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Explaining Trauma To A Child: A Parent's Guide

Medically reviewed by Mary Rani Cadiz, MD · Obstetrics and Gynecology

Written by Sky Abundo · Updated Jun 23, 2022

Explaining Trauma To A Child: A Parent's Guide

We live in an increasingly unsafe world. From mass shootings to forest fires, and pandemics, it seems that children nowadays have more to deal with. It’s unavoidable for them to go through their development without experiencing a single traumatic event. Then, as parents, what are we supposed to do? Read on for some tips on explaining trauma to a child.

What is Considered a Traumatic Event? 

Before we get to explaining trauma to a child, let’s first understand what a traumatic event is.

A traumatic event is an event or series of events that causes immense stress to an individual. While it is absolutely normal to experience stress, when there is a tremendous amount of it, it can be categorized as a traumatic event. Often, a traumatic event is characterized by an experience of an intense sense of horror, helplessness, injury, or threat of death.

Traumatic events can trigger various responses depending on the individual. A person may experience nausea, depression, fear, or grief, among others. After a traumatic event, a person can usually become okay after a few weeks or months. However, it left unchecked or unresolved, it might lead to post-traumatic stress disorder or more commonly referred to as PTSD.

Children Experience Trauma Differently

All these things considered, it is important to realize that adults and children will react to trauma differently. Children are in a very vulnerable position because they are still developing. This means that experiencing trauma for them might leave them with lifelong issues that might cripple them if left unresolved.  

When experiencing trauma, a child will react differently depending on a variety of factors. These factors may include age, stage of development, personality, and how others around them react to the same traumatic event. In addition, children might also show a delayed reaction to traumatic events. This means that after an event occurs, they might seem okay at the start. 

Signs Your Child Might Be Experiencing Trauma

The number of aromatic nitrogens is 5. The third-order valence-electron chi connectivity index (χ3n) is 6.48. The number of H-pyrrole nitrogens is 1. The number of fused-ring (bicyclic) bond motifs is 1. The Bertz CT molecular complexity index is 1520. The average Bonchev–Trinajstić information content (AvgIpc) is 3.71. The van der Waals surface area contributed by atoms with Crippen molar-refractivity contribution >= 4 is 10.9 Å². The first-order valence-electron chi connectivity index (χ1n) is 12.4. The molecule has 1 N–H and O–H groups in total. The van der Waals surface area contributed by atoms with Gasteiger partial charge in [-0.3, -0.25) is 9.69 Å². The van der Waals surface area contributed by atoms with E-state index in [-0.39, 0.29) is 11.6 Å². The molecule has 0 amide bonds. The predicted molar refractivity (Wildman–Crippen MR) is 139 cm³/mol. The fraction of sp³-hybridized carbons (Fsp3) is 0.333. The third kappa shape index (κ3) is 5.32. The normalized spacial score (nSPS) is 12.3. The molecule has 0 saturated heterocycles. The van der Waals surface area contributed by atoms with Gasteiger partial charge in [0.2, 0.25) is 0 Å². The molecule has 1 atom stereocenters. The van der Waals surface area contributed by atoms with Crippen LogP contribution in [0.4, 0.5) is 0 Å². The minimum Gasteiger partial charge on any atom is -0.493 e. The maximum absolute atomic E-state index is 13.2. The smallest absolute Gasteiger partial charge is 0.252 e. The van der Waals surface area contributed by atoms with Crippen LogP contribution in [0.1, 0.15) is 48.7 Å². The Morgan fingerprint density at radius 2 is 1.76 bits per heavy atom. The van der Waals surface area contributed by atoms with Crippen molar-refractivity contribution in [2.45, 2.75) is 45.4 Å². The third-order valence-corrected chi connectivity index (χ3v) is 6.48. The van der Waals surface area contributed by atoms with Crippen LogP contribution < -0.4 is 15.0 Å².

Look out for these signs when you think your child might be experiencing trauma. 


Your child is less talkative, less active and less interested in the usual activities she used to enjoy, or less confident than normal.


Your child repeatedly or habitually does activities like roleplaying or drawings to relive the experience, or talks about the event over and over.


Your child has problems sleeping or maintaining sleep, has separation anxiety, or has problems focusing. The child may also be readily startled or has constant fear of something bad is going to happen.


It isn’t rare for trauma to manifest itself physically. This means that your child might also experience stomachaches, or headaches as a sign of trauma.

It should be noted that there are more symptoms and signs of trauma. As stated above, a child will react differently to trauma depending on a number of factors. This means that a toddler will manifest symptoms and signs of trauma differently from a 10-year-old or a teenager.

What Can Cause Trauma for Children? 

Here are some causes for childhood trauma 

  • Physical abuse and mistreatment
  • Sexual abuse
  • Family, school, and community violence
  • Death
  • Medical trauma
  • Chronic illness
  • Separation from a loved one
  • Accidents
  • Natural disasters
  • War

Explaining Trauma to a Child

Since children are vulnerable in their stages of development, it is important for parents to help them resolve any trauma that they might be dealing with.

Here are some tips on explaining trauma to a child.


You need to reassure your child that the event is over. You also need to give them the feeling of comfort and security so they can get over their feeling of trauma.


Part of explaining trauma to a child is attentively listening to what he or she is going through. Not only will this tell your child that you care for his or her well-being, but it might also give you hints and clues on how to better handle the issue and what exactly your child needs from you.

Ask them how they are

Along the lines of listening, you should also ask them how they are. Asking them how they are not only gives you an idea of where they are emotionally, mentally, and psychologically, but it also allows them to verbalize and process their feelings for themselves.

Assure them it’s not their fault

After a traumatic event, a child might end up blaming themselves. They might think that they are at fault. It is important to reassure them that this is not the case.

Communicate as a family

One-on-one conversations are important. However, communicating as a family is important too. This allows everyone to voice out their opinions, concerns, and feelings about the event. This not only fosters togetherness, but it also helps the entire family care for one another.

Explain to your child what trauma is

If you think your child is old enough, you can choose to explain to him or her what trauma is. This can help them understand what they are going through and that it is completely normal. This helps to avoid any feelings of confusion or distress that they might have.

Give them a creative outlet

While young children may not be able to clearly express themselves through words, creative outlets like drawing can help them cope. In addition, activities like drawing and roleplaying with toys can provide parents and experts insight of how trauma has affected a child.

Learn more about Other Child Health Issues here


Hello Health Group does not provide medical advice, diagnosis or treatment.

Medically reviewed by

Mary Rani Cadiz, MD

Obstetrics and Gynecology

Written by Sky Abundo · Updated Jun 23, 2022

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